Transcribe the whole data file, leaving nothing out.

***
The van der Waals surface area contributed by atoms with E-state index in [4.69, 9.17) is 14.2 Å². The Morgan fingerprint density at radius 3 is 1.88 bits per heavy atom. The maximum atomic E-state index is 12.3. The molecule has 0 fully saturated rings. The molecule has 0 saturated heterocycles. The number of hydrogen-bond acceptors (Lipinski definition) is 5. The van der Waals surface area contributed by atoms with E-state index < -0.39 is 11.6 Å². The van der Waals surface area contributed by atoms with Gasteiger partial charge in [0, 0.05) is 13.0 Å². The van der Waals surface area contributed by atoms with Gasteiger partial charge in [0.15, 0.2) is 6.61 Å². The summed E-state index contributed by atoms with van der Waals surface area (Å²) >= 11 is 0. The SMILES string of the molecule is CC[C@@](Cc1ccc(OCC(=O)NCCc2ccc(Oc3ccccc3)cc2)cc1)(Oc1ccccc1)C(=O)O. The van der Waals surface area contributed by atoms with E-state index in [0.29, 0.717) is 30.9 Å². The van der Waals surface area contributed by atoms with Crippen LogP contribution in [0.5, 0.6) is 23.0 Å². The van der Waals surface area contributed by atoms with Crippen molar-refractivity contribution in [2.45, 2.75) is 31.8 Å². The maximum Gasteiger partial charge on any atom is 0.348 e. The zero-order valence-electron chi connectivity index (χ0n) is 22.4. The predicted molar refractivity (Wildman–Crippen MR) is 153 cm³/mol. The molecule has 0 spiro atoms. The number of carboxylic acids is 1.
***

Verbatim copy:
The van der Waals surface area contributed by atoms with E-state index in [4.69, 9.17) is 14.2 Å². The Morgan fingerprint density at radius 3 is 1.88 bits per heavy atom. The maximum atomic E-state index is 12.3. The molecule has 0 fully saturated rings. The molecule has 0 saturated heterocycles. The number of hydrogen-bond acceptors (Lipinski definition) is 5. The van der Waals surface area contributed by atoms with E-state index < -0.39 is 11.6 Å². The van der Waals surface area contributed by atoms with Gasteiger partial charge in [0, 0.05) is 13.0 Å². The van der Waals surface area contributed by atoms with Gasteiger partial charge in [0.15, 0.2) is 6.61 Å². The summed E-state index contributed by atoms with van der Waals surface area (Å²) >= 11 is 0. The SMILES string of the molecule is CC[C@@](Cc1ccc(OCC(=O)NCCc2ccc(Oc3ccccc3)cc2)cc1)(Oc1ccccc1)C(=O)O. The van der Waals surface area contributed by atoms with E-state index in [0.29, 0.717) is 30.9 Å². The van der Waals surface area contributed by atoms with Crippen LogP contribution in [0.5, 0.6) is 23.0 Å². The van der Waals surface area contributed by atoms with Crippen molar-refractivity contribution in [2.45, 2.75) is 31.8 Å². The maximum Gasteiger partial charge on any atom is 0.348 e. The zero-order valence-electron chi connectivity index (χ0n) is 22.4. The predicted molar refractivity (Wildman–Crippen MR) is 153 cm³/mol. The molecule has 0 spiro atoms. The number of carboxylic acids is 1.